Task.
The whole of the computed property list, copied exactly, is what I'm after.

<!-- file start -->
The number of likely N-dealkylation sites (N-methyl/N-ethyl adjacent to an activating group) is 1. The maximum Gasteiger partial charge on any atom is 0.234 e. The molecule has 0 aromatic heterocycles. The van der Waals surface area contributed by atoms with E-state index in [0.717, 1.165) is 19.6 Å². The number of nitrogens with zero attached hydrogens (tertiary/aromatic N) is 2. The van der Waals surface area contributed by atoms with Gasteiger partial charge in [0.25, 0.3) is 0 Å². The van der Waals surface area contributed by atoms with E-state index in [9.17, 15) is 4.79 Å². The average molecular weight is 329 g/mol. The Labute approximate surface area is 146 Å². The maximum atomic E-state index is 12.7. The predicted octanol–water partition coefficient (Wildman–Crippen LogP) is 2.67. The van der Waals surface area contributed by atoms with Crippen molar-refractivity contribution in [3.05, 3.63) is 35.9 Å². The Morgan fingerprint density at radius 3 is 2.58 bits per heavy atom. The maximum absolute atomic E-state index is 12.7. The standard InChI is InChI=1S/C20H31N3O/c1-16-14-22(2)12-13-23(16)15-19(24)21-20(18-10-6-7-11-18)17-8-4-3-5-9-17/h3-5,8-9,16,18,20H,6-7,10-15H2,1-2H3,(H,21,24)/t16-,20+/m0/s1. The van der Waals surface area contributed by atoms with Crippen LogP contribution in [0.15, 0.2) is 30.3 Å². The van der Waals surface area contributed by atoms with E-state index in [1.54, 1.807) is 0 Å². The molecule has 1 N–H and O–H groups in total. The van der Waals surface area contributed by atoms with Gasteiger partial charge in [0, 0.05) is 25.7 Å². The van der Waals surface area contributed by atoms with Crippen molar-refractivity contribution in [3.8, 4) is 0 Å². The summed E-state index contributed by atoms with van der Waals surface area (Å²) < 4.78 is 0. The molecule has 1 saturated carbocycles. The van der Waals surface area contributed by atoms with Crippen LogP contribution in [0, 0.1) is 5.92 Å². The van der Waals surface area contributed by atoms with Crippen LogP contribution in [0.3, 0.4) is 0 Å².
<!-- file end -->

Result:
The number of likely N-dealkylation sites (N-methyl/N-ethyl adjacent to an activating group) is 1. The maximum Gasteiger partial charge on any atom is 0.234 e. The molecule has 0 aromatic heterocycles. The van der Waals surface area contributed by atoms with E-state index in [0.717, 1.165) is 19.6 Å². The number of nitrogens with zero attached hydrogens (tertiary/aromatic N) is 2. The van der Waals surface area contributed by atoms with Gasteiger partial charge in [0.25, 0.3) is 0 Å². The van der Waals surface area contributed by atoms with E-state index in [9.17, 15) is 4.79 Å². The average molecular weight is 329 g/mol. The Labute approximate surface area is 146 Å². The maximum atomic E-state index is 12.7. The predicted octanol–water partition coefficient (Wildman–Crippen LogP) is 2.67. The van der Waals surface area contributed by atoms with Crippen molar-refractivity contribution in [3.05, 3.63) is 35.9 Å². The Morgan fingerprint density at radius 3 is 2.58 bits per heavy atom. The maximum absolute atomic E-state index is 12.7. The standard InChI is InChI=1S/C20H31N3O/c1-16-14-22(2)12-13-23(16)15-19(24)21-20(18-10-6-7-11-18)17-8-4-3-5-9-17/h3-5,8-9,16,18,20H,6-7,10-15H2,1-2H3,(H,21,24)/t16-,20+/m0/s1. The van der Waals surface area contributed by atoms with Crippen LogP contribution in [0.15, 0.2) is 30.3 Å². The van der Waals surface area contributed by atoms with E-state index in [1.54, 1.807) is 0 Å². The molecule has 1 N–H and O–H groups in total. The van der Waals surface area contributed by atoms with Gasteiger partial charge in [0, 0.05) is 25.7 Å². The van der Waals surface area contributed by atoms with Crippen molar-refractivity contribution in [3.8, 4) is 0 Å². The summed E-state index contributed by atoms with van der Waals surface area (Å²) < 4.78 is 0. The molecule has 1 saturated carbocycles. The van der Waals surface area contributed by atoms with Crippen LogP contribution in [0, 0.1) is 5.92 Å². The van der Waals surface area contributed by atoms with Crippen LogP contribution in [0.3, 0.4) is 0 Å².